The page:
Those are steps that should be taken even without the threat of a new variant, he said, given that Utah continues to be among the nation’s hot spots for COVID-19. Until recently, Utah and other Intermountain West states had some of the highest case counts in the United States.

“We should probably be having that same discussion about what’s happening right now, here in the state of Utah, and the fact that we’re still at 100% ICU bed capacity before we are feeling the impact of a national holiday,” Stenehjem said. “We’ve got much bigger fish to fry here in the state of Utah than worrying about omicron.”

Utah state epidemiologist Dr. Leisha Nolen also said the focus should be on what’s already happening in the state, not on what omicron could bring.

“Utahns need to be concerned because we do have a lot of COVID. We have our hospital overwhelmed. We have a lot of transmission. And that’s without the new variant,” Nolen said. “We need to keep on what’s happening. But everybody just needs to keep doing the best that they can to prevent the spread.”

The Utah Department of Health is already testing for the latest variant, she said. The Utah Public Health Lab conducts genome sequencing on about a quarter of the positive PCR, or polymerase chain reaction, tests conducted in the state, approximately 1,500 every other day.

Nolen said the state was already looking at boosting the number of PCR tests conducted even before omicron emerged since rapid testing misses “a fair number” of positive cases, especially among those who are not showing symptoms.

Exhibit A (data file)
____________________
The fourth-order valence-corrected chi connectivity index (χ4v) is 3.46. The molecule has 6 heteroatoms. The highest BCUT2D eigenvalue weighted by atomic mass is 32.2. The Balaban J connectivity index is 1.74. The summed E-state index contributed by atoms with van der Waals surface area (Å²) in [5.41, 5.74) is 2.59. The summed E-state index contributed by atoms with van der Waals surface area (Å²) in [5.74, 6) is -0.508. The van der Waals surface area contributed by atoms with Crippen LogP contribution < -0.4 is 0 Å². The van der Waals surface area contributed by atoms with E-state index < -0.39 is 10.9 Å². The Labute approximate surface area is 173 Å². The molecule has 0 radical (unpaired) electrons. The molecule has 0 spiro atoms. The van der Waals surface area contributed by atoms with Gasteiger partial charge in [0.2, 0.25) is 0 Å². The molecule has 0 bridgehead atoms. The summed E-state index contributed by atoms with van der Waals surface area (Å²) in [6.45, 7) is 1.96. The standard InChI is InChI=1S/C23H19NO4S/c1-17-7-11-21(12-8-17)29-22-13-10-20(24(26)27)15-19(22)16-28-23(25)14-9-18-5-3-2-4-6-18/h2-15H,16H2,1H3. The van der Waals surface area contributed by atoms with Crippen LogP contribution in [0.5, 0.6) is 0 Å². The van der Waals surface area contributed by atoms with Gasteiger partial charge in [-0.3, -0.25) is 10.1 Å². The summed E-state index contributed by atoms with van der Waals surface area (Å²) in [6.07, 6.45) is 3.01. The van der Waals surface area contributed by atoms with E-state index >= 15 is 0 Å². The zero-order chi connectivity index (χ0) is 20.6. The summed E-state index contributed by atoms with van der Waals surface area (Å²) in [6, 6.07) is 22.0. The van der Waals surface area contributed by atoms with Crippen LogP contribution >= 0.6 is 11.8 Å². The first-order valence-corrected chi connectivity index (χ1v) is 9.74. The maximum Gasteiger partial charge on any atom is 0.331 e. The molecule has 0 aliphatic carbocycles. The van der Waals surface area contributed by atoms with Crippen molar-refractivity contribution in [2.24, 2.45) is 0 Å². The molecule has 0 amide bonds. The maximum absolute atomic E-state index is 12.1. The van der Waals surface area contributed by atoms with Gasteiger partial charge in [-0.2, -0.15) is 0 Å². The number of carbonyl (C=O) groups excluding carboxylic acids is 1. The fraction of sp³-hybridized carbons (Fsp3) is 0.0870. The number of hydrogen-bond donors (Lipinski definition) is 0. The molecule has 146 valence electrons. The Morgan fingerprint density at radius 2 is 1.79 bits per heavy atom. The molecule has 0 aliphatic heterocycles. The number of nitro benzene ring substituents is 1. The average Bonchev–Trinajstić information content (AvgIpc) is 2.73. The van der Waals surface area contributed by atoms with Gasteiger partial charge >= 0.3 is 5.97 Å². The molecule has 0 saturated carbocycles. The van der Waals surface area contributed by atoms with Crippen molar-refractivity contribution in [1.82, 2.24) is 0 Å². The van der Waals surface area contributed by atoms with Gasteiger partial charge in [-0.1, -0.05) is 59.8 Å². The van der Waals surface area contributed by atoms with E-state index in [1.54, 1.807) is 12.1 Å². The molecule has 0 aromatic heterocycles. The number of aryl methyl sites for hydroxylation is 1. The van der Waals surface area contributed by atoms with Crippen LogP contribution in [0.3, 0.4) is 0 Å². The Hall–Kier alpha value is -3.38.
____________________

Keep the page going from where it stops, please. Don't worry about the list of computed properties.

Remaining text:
She encouraged Utahns to get a PCR test to “make sure you’re not walking around with the new variant.” She said “it’s exceptionally unlikely” the new variant would not appear in Utah. “No matter what this is, we should all take COVID seriously. We don’t need a variant to make things terrible.”

Dr. Sankar Swaminathan, chief of the Division of Infectious Diseases at University of Utah Health, said he expects results in a week or two from initial testing being done to determine if the vaccines offer similar protection against the omicron variant as they do against the delta variant.

“That would be very reassuring, that the protection might be adequate or just as good as we have right now,” he said. But even if the antibody levels produced against the new variant aren’t as high, Swaminathan said there are other factors that could still provide protection.

It will take longer to determine whether there will be more breakthrough cases of the omicron variant, he said. There’s also the possibility that the omicron variant “may even peter out. That would be the best thing to hope for. Some of the other variants that have been detected have not taken over like delta has.”

If the existing COVID-19 vaccines need to be tweaked to be more effective against the omicron variant, Swaminathan said that could be done within months because of the new technology used in the Pfizer and Moderna shots. That might mean additional booster shots rather than a new series of vaccine.

Han Kim, a professor of public health at Westminster College in Salt Lake City, said the mutations that make up the omicron variant do warrant concern but it’s too soon to say whether it will dethrone the delta variant because it’s not clear whether it’s more transmissible or able to bypass antibodies.

“Here’s the thing. I mean, so far, that’s all it is,” Kim said, “We don’t know what the functional effect of those mutations are. You’ve got to understand, just because there are genetic changes doesn’t mean we can predict the actual response of that virus.”